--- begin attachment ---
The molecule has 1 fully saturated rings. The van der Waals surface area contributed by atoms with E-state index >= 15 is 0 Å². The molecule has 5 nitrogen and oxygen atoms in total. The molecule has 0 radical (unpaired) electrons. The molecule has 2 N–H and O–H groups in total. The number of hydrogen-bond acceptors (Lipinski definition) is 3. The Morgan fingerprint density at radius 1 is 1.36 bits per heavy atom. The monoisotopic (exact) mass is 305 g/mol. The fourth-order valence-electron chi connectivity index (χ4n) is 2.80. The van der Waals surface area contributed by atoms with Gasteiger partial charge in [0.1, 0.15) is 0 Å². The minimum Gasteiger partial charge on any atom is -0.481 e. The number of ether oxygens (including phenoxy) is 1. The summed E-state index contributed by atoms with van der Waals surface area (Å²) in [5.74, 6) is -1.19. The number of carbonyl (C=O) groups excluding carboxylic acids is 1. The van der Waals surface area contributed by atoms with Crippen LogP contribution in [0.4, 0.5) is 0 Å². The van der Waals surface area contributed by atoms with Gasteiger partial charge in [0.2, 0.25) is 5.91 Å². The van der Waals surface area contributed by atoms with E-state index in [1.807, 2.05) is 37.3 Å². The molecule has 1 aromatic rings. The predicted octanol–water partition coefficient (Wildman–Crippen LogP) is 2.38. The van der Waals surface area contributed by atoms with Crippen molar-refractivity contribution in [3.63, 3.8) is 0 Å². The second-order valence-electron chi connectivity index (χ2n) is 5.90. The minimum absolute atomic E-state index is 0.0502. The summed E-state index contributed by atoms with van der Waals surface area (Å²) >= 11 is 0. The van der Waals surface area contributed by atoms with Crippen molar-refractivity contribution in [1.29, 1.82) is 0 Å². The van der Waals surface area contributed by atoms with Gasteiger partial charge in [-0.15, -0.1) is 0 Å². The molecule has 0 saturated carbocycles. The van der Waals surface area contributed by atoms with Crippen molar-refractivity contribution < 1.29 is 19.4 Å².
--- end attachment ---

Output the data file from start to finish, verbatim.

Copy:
The molecule has 1 fully saturated rings. The van der Waals surface area contributed by atoms with E-state index >= 15 is 0 Å². The molecule has 5 nitrogen and oxygen atoms in total. The molecule has 0 radical (unpaired) electrons. The molecule has 2 N–H and O–H groups in total. The number of hydrogen-bond acceptors (Lipinski definition) is 3. The Morgan fingerprint density at radius 1 is 1.36 bits per heavy atom. The monoisotopic (exact) mass is 305 g/mol. The fourth-order valence-electron chi connectivity index (χ4n) is 2.80. The van der Waals surface area contributed by atoms with Gasteiger partial charge in [0.1, 0.15) is 0 Å². The minimum Gasteiger partial charge on any atom is -0.481 e. The number of ether oxygens (including phenoxy) is 1. The summed E-state index contributed by atoms with van der Waals surface area (Å²) in [5.74, 6) is -1.19. The number of carbonyl (C=O) groups excluding carboxylic acids is 1. The van der Waals surface area contributed by atoms with Crippen LogP contribution in [0.4, 0.5) is 0 Å². The van der Waals surface area contributed by atoms with Gasteiger partial charge in [0.2, 0.25) is 5.91 Å². The van der Waals surface area contributed by atoms with E-state index in [1.807, 2.05) is 37.3 Å². The molecule has 1 aromatic rings. The predicted octanol–water partition coefficient (Wildman–Crippen LogP) is 2.38. The van der Waals surface area contributed by atoms with Crippen molar-refractivity contribution in [3.63, 3.8) is 0 Å². The second-order valence-electron chi connectivity index (χ2n) is 5.90. The minimum absolute atomic E-state index is 0.0502. The summed E-state index contributed by atoms with van der Waals surface area (Å²) >= 11 is 0. The van der Waals surface area contributed by atoms with Crippen molar-refractivity contribution in [1.29, 1.82) is 0 Å². The van der Waals surface area contributed by atoms with Gasteiger partial charge in [-0.15, -0.1) is 0 Å². The molecule has 0 saturated carbocycles. The van der Waals surface area contributed by atoms with Crippen molar-refractivity contribution < 1.29 is 19.4 Å².